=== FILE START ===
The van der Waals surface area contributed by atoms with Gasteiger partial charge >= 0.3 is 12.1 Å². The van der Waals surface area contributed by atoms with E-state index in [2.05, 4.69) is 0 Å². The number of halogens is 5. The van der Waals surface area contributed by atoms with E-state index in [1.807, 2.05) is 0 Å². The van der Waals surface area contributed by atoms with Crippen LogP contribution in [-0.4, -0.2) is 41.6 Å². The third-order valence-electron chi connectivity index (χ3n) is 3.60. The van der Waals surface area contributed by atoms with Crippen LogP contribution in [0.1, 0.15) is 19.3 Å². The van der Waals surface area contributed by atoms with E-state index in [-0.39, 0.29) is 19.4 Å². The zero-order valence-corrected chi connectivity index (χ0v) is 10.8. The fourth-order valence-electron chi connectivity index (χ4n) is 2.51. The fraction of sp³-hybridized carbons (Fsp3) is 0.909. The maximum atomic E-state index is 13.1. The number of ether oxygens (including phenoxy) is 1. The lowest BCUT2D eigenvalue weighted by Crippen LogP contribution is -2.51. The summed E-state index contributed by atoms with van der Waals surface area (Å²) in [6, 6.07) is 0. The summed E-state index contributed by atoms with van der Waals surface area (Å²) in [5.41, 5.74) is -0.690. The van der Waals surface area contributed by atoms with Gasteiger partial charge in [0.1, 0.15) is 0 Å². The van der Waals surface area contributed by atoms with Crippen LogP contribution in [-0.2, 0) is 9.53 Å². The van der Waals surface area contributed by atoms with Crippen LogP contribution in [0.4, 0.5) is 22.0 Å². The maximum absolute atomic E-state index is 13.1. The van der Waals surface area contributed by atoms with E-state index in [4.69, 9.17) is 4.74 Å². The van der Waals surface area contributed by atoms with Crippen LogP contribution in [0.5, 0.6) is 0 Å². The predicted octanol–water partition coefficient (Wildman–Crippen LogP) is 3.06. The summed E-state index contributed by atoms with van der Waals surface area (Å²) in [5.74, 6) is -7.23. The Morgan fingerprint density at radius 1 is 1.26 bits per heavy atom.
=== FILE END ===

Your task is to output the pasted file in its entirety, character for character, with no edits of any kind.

The van der Waals surface area contributed by atoms with Gasteiger partial charge >= 0.3 is 12.1 Å². The van der Waals surface area contributed by atoms with E-state index in [2.05, 4.69) is 0 Å². The number of halogens is 5. The van der Waals surface area contributed by atoms with E-state index in [1.807, 2.05) is 0 Å². The van der Waals surface area contributed by atoms with Crippen LogP contribution in [-0.4, -0.2) is 41.6 Å². The third-order valence-electron chi connectivity index (χ3n) is 3.60. The van der Waals surface area contributed by atoms with Crippen LogP contribution in [0.1, 0.15) is 19.3 Å². The van der Waals surface area contributed by atoms with E-state index in [-0.39, 0.29) is 19.4 Å². The zero-order valence-corrected chi connectivity index (χ0v) is 10.8. The fourth-order valence-electron chi connectivity index (χ4n) is 2.51. The fraction of sp³-hybridized carbons (Fsp3) is 0.909. The maximum atomic E-state index is 13.1. The number of ether oxygens (including phenoxy) is 1. The lowest BCUT2D eigenvalue weighted by Crippen LogP contribution is -2.51. The summed E-state index contributed by atoms with van der Waals surface area (Å²) in [6, 6.07) is 0. The summed E-state index contributed by atoms with van der Waals surface area (Å²) in [5.41, 5.74) is -0.690. The van der Waals surface area contributed by atoms with Gasteiger partial charge in [0.1, 0.15) is 0 Å². The van der Waals surface area contributed by atoms with Crippen LogP contribution in [-0.2, 0) is 9.53 Å². The van der Waals surface area contributed by atoms with Crippen LogP contribution in [0.4, 0.5) is 22.0 Å². The maximum absolute atomic E-state index is 13.1. The van der Waals surface area contributed by atoms with E-state index in [4.69, 9.17) is 4.74 Å². The van der Waals surface area contributed by atoms with Crippen LogP contribution in [0.5, 0.6) is 0 Å². The predicted octanol–water partition coefficient (Wildman–Crippen LogP) is 3.06. The summed E-state index contributed by atoms with van der Waals surface area (Å²) in [5.74, 6) is -7.23. The Morgan fingerprint density at radius 1 is 1.26 bits per heavy atom.